Historic heatwave kills over a dozen people in US as smoke and haze from fires return
Houston, Texas - At least 13 people have died from the extreme heatwave that has been tormenting the southern US for two weeks, officials said Friday, with air in other parts of the country polluted by forest fires in Canada.
The highest death toll, 11 people, was registered in Webb County, Texas, near the Mexican border.
"As of Wednesday, there has been 11 total deaths," local officials said in a statement to AFP. "Ten are Webb County residents, the eleventh death was from a neighboring county that was brought to a local hospital and unfortunately passed away."
A 14-year-old died last week when he was hiking in Big Bend National Park in Texas, where temperatures reached 119 Fahrenheit. Tragically, the victim's stepfather died in a car accident as he was rushing to the boy's rescue.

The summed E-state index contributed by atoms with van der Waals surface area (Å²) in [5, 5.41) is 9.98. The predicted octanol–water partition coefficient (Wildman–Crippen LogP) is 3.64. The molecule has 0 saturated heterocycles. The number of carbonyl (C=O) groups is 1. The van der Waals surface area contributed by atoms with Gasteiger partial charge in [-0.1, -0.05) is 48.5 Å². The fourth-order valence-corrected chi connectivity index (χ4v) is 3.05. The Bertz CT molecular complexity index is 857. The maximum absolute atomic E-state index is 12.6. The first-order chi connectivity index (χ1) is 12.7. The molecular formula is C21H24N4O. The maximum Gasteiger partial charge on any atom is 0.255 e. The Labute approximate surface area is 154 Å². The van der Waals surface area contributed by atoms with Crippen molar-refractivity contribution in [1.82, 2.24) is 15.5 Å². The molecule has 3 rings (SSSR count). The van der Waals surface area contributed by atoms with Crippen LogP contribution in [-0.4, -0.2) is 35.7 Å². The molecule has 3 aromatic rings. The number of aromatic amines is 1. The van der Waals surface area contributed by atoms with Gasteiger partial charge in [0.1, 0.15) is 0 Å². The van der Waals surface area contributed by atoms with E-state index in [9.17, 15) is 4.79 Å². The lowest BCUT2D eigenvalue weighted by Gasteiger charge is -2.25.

And a 62-year-old woman died in the neighboring state of Louisiana last week, after a storm left thousands of families without power and thus without air conditioning, according to local officials.
In recent days, temperatures in some southern US cities have felt like 113 degrees Fahrenheit, with the pavement cracking in Houston, Texas and authorities setting up cooling centers in the city of with 2.3 million.
Canada wildfires continue to affect air quality
As smoke drifted south, large parts of the US that are home to more than 120 million people, from the Midwest to the East Coast, remained under air quality alerts.
In New York and Philadelphia, the air was considered unhealthy on Friday, according to the government platform AirNow.
Air quality alerts were also issued in the Canadian province of Ontario, as well as for much of the North American Great Lakes and parts of Minnesota, North Carolina, and Georgia.
Smoke from the wildfires has also drifted across the Atlantic Ocean and over European countries, including Portugal and Spain.
Cover photo: REUTERS